The humble table napkin has a surprisingly long and varied history. The Spartans used lumps of dough called apomagdalie, cut, rolled, and kneaded at table, to wipe their hands. The ancient Romans used lengths of cloth called mappa at the edges of eating couches to protect the furnishings.
In the early Middle Ages, people tended to wipe their hands and mouth with the tablecloth, so the French began putting smaller cloths on top of the tablecloth for guests to use (and so that the large tablecloth wouldn’t have to be changed so frequently).
By the Renaissance, the standard large napkin for table use was still extremely large, meant for people who ate mostly with knife and fingers. When forks became common during the 17th and 18th centuries, people began to value neatness in dining so greatly that they often didn’t use a napkin at all, or if they did, tried to keep it spotless.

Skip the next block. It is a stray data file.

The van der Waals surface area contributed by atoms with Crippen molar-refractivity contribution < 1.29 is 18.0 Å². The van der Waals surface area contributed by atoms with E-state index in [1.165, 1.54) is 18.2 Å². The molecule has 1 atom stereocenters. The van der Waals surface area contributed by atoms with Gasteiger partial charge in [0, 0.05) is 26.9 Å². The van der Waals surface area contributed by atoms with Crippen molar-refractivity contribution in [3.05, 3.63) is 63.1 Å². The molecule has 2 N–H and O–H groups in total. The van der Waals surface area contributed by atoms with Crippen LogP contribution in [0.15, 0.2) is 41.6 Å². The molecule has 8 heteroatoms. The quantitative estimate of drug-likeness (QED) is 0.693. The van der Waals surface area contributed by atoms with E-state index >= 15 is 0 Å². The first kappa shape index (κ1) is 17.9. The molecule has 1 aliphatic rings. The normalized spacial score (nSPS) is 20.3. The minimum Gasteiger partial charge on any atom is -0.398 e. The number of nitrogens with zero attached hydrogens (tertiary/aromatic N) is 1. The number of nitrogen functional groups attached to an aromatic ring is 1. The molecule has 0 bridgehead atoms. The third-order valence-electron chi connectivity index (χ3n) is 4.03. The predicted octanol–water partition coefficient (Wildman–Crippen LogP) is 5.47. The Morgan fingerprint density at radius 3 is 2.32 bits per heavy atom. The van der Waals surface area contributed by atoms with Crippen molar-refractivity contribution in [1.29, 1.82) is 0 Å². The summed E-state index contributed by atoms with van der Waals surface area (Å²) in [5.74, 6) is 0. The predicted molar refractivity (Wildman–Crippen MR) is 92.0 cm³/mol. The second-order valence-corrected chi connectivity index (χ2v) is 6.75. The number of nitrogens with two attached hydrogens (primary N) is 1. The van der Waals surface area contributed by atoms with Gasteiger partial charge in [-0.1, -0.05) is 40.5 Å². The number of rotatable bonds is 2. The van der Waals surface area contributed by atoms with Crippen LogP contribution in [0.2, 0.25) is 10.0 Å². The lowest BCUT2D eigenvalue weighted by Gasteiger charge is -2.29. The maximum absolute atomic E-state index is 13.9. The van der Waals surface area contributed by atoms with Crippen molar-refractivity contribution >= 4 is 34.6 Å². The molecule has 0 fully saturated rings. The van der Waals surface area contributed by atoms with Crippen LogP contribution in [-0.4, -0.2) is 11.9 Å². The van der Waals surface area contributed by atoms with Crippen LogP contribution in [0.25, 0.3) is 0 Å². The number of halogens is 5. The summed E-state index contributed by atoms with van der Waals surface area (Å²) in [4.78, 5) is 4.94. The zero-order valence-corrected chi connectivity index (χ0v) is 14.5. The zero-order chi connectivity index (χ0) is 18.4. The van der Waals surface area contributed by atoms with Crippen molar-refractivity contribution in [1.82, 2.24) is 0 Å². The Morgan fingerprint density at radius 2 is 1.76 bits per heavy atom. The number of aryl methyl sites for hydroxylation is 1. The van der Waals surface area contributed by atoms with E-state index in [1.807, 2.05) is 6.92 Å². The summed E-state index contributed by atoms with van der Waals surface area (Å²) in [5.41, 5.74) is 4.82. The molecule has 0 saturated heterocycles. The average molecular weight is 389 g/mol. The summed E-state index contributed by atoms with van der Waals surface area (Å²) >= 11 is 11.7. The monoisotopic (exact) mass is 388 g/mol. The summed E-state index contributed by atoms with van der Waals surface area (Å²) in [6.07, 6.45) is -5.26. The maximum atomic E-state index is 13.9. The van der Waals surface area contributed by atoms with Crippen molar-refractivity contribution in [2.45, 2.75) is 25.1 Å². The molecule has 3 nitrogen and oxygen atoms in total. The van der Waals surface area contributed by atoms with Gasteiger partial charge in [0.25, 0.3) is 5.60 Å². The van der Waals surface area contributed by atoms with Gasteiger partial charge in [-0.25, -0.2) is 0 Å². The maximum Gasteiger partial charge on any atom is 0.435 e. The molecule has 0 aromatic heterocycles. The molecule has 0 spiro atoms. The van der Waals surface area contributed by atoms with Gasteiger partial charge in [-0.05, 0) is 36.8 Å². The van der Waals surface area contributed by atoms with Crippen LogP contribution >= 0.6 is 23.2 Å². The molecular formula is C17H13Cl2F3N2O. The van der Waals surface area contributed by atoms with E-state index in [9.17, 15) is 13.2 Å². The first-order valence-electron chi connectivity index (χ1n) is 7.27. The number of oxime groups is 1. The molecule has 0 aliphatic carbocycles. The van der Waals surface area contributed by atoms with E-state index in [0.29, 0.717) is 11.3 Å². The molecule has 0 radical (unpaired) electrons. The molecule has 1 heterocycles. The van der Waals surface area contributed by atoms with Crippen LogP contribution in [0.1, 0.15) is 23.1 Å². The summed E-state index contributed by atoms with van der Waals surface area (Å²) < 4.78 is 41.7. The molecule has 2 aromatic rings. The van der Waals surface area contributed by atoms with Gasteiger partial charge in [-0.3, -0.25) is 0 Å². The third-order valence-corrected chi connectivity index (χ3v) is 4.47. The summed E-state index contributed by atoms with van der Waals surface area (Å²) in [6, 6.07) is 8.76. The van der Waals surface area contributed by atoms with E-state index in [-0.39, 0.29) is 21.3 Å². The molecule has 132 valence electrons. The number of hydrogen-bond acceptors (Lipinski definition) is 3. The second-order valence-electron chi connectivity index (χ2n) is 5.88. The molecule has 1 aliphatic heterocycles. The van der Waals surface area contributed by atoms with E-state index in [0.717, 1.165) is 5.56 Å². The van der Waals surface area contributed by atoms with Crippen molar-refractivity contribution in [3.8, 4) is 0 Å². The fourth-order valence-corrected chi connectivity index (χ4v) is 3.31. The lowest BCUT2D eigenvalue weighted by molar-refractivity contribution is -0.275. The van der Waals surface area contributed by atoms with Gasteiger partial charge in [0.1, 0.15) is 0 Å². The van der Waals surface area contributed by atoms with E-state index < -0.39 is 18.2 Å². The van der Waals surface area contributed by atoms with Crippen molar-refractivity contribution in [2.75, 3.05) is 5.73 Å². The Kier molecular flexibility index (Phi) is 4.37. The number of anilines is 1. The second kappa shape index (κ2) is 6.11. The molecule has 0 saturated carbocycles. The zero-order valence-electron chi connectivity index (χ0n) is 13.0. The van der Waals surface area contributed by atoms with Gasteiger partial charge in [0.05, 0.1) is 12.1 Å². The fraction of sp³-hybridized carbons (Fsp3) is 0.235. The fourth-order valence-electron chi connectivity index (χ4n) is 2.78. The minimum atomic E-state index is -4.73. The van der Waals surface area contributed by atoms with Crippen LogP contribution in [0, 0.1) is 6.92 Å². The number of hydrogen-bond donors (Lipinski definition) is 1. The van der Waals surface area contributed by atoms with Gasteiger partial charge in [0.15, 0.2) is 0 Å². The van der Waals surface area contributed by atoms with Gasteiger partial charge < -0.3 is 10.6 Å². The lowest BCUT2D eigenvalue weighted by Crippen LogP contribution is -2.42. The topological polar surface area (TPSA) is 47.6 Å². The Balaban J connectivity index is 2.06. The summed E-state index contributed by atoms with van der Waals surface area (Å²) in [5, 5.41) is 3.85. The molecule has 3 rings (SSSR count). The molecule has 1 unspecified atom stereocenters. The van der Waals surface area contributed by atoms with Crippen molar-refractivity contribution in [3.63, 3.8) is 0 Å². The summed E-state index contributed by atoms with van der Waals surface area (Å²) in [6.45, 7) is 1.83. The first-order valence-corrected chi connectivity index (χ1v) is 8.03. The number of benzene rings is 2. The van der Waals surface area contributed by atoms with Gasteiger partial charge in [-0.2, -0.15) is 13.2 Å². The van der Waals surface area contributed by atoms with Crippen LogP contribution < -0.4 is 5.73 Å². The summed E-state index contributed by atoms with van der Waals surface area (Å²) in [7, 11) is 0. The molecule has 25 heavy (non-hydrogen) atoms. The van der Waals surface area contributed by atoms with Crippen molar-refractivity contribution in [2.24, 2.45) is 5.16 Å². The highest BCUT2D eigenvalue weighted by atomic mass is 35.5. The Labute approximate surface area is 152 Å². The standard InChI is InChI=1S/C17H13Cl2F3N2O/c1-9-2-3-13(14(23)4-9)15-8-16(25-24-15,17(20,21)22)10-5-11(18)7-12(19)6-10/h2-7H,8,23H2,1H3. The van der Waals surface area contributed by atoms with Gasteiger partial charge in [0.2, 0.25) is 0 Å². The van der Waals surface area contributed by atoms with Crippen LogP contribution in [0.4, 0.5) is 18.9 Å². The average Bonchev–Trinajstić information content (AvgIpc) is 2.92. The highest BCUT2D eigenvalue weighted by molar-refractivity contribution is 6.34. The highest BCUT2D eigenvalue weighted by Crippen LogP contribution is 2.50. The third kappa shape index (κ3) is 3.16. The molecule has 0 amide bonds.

Eventually, 30″ × 36 became the standard. As dining became more formalised, so did napkin rules. French etiquette guides called it “ungentlemanly to use a napkin for wiping the face or scraping the teeth, and a most vulgar error to wipe one’s nose with it,” and dictated that diners should not unfold their own napkin until the “person of highest rank” had.
Paper napkins, originating in medieval China, arrived in the West in the early 20th century.